The lag in the system seems to be with FWP, said Madison County Commissioner Dave Schulz. Boyd contacted Schulz after the local Wildlife Services official couldn’t get a response on a course of action from FWP.
“Apparently there’s a very incredible communication block between the two (agencies),” Schulz said.
FWP knew the Snowshoe Pack was denning on the Bar 7 Ranch and the agency knew the history the ranch has had with wolf depredation, he said. FWP officials should have immediately authorized Wildlife Service to remove the pack once a depredation was confirmed.
“The full pack should have been part of the plan right off the bat,” Schulz said.
Schulz’s frustrations reflect the complications that occur when two agencies are involved in joint management of wolves, Flowers said.
“The process is when we get word that there’s been a depredation then we make the call as to how we’re going to respond to that depredation then we relay that to Wildlife Services,” he said.
Sometimes there are conflicts and disagreements.
“There’s a communication problem to the extent at times we don’t agree and at times we have to follow up either with the specialist or their supervisors and we work through it,” he said. “I think it’s the nature of having shared responsibilities on this issue.”
Sometimes things go smoothly and other times they don’t, Flowers said.
“I think the key is we have to be working with wildlife services as effectively as possible to get a quick turn around on decisions and then to get a response on the ground,” he said. “I think our goal is to be as responsive as possible and (act) as quickly as possible. Sometimes that works well sometimes that doesn’t work as well as we’d like … We’re committed to make this work better.”
The two agencies meet at least annually to review their working relationship, address concerns and any changes that need to be made, Steuber said.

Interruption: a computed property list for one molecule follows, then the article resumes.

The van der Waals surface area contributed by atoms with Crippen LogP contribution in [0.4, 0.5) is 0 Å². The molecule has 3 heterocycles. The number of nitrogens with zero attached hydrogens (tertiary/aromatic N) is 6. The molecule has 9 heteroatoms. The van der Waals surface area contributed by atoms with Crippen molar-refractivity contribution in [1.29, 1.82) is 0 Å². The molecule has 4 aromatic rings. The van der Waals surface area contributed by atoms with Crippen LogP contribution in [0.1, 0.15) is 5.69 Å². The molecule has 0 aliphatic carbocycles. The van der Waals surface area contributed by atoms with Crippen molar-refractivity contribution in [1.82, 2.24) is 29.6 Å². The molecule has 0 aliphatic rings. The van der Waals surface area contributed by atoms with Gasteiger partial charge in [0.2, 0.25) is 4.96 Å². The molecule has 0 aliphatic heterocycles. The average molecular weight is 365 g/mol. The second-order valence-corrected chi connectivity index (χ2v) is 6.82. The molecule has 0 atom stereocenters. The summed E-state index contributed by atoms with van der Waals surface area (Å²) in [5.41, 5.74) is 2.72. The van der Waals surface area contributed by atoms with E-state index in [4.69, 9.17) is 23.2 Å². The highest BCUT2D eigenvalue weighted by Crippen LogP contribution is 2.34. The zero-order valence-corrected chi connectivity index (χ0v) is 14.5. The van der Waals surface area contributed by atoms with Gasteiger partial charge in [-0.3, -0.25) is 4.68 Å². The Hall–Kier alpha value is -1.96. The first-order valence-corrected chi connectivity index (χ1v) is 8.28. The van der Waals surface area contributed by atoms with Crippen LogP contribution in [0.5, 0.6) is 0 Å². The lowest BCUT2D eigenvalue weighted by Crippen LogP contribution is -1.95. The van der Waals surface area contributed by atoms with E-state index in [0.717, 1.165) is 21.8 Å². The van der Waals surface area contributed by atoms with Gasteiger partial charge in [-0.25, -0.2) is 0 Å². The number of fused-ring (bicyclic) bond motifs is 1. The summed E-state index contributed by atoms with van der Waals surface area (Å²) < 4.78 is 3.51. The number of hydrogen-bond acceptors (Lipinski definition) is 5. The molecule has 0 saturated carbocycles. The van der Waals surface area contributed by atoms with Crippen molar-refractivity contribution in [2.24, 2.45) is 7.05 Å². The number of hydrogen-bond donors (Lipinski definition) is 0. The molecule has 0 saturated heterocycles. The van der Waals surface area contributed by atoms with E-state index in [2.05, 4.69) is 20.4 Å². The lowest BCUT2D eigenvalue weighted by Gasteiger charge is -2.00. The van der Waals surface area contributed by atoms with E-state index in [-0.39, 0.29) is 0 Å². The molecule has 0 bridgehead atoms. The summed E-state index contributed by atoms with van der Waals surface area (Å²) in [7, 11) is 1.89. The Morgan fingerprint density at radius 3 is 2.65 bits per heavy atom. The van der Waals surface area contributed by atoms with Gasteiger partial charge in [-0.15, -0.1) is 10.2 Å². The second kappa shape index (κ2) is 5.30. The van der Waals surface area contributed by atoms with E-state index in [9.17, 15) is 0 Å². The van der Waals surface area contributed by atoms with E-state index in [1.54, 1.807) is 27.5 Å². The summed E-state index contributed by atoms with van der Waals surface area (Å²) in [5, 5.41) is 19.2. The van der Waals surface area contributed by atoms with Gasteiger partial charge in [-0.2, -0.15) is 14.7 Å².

“I think the discussions need to continue always,” he said.
Out at the Bar 7, Boyd seems to understand the way things go. He’s lost several calves this spring, at least three that have seemed to disappear without any sign at all.
“It’s really hard to find anything you can prove,” he said. “If you’re seeing them everyday twice a day you can find a calf that hasn’t been consumed … That’s the frustrating thing about this is it’s so hard to say what’s going on if you don’t find the calf.”
Recently either he or his ranch hands have been patrolling the calving grounds at least once a night, but the wolves seem to just show up after they leave.
“They’re coming in right behind us and leaving tracks in the pick-up tracks,” Boyd said.
The recent wolf-hunting season in Montana may have helped some. But he thinks ranchers should be able to shoot wolves whenever they see them on their ranch.
“Even if they’d let the ranchers shoot wolves on their own property, that would help us out at least during calving season,” Boyd said.
Three times this spring he and his hands have seen wolves amongst his cows and calves.
“It’s fighting an uphill battle,” he said. “It seems like the game we’re playing has rules and the decks stacked a little bit against us.”
The removal of the Snowshoe Pack should offer a bit of a reprieve, Boyd said. But he doesn’t anticipate it will last long. Wolves seem to like the Bar 7.
“They always come back within about a year,” he said.
Montana FWP is currently proposing dramatic changes to the wolf-hunting season. This includes eliminating quotas except in the two wolf management units closest to Glacier and Yellowstone National Parks, extending the season, allowing more liberal season structure and establishing a trapping season. The agency is also planning to propose legislation in 2013 that would allow hunters to shoot more than one wolf and use electronic calls.
FWP is taking public comment on the proposed season changes through June 25.